Zimbabwe has enough cash but it is not circulating- minister


Q &A



6.  HON. SEN. NYATHI asked the Minister of Finance and Economic Development: –

(a)             to indicate when the banks would be in a position to allow depositors to withdraw any amount of money from their bank accounts without limits

(b)            to state measures in place to ensure that people do not spend their productive time in long queues just to withdraw money which is as little as US$50.00 per day.

THE MINISTER OF AGRICULTURE, MECHANISATION AND IRRIGATION DEVELOPMENT (HON. DR. MADE) on behalf of THE MINISTER OF FINANCE AND ECONOMIC DEVELOPMENT (HON. CHINAMASA):  Mr. President, the fundamental reason of limiting cash withdrawals is to ensure that the available physical foreign exchange cash is evenly spread to the banking public given the fact that the demand for cash is higher than its supply.  The shortage of cash is not caused by banks or the Reserve Bank.  The shortage of cash is a symptom of a combination of structural challenges besetting the national economy namely fiscal deficit, current account deficit, market discipline and low productivity.

Fiscal deficit reflects that expenditure is larger than revenue.  Excess expenditure over revenue causes cash shortages as it means reliance on overdraft to access the scarce foreign exchange.  This is double tragedy which must be addressed.

This situation is exacerbated by the current account deficit which shows that Zimbabwe is a net importer.  This requires foreign exchange to meet the excess imports over exports.  The foreign currency shortage is further compounded by the glaring market indiscipline.  The practice by some traders, including foreigners operating within the Reserved Sectors of the economy, to operate without banking accounts is unethical business practice that should not be tolerated in this country.  Non-banking of cash by such unscrupulous traders has a haemorrhaging effect on the circulation of money in the economy.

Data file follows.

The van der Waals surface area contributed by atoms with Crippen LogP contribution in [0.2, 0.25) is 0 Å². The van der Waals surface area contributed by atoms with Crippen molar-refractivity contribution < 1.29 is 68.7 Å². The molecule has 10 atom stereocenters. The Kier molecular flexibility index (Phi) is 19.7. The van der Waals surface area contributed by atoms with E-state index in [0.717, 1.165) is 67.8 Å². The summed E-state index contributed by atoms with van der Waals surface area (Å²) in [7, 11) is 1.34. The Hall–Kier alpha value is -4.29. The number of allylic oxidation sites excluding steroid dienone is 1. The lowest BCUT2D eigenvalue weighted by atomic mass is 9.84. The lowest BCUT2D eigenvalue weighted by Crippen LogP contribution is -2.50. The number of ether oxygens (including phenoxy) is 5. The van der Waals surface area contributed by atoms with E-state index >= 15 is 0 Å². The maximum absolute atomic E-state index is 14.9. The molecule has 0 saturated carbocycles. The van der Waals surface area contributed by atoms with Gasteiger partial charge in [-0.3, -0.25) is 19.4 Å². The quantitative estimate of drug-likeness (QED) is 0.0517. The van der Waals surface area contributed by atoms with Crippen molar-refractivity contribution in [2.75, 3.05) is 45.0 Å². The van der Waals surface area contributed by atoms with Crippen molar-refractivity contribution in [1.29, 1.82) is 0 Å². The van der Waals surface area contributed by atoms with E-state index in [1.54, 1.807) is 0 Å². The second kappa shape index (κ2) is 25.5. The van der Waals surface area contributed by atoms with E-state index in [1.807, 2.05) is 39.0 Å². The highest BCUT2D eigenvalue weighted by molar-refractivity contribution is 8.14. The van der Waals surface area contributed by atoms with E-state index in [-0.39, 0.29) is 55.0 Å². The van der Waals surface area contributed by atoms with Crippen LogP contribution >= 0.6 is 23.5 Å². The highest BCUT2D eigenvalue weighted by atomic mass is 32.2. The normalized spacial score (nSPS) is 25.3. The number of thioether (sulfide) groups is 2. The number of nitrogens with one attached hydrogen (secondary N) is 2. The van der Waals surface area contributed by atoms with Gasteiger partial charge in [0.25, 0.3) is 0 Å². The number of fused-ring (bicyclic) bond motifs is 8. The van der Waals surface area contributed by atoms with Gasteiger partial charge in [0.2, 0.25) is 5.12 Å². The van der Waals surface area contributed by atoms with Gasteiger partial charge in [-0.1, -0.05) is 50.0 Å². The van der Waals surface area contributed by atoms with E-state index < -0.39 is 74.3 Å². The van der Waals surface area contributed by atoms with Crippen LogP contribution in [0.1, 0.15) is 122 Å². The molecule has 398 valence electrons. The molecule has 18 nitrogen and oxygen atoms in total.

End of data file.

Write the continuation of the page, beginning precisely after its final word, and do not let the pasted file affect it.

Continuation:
As I advised this House before, money like blood needs to circulate for any economy to survive and grow.  If money that is in the national economy amounting to around $760 million (11.7% of total deposits), made up of $140 million of bond notes, $23 million bond coins and an estimated $600 million of multiple currencies, was circulating efficiently, there would be no cash shortages in the country – a range of 10 – 15 percent of deposits in an economy is the best practice for cash in circulation in most economies throughout the world including developed countries.

It is the traders and individuals who are operating in the shadow economy that are therefore exacerbating cash shortages whilst at the same time externalising cash and also feeding the parallel markets.  They do not pay taxes as well.  They are abusing the privilege of operating in the Reserved Sectors of the economy.

Continued next page


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The Insider

The Insider is a political and business bulletin about Zimbabwe, edited by Charles Rukuni. Founded in 1990, it was a printed 12-page subscription only newsletter until 2003 when Zimbabwe's hyper-inflation made it impossible to continue printing.


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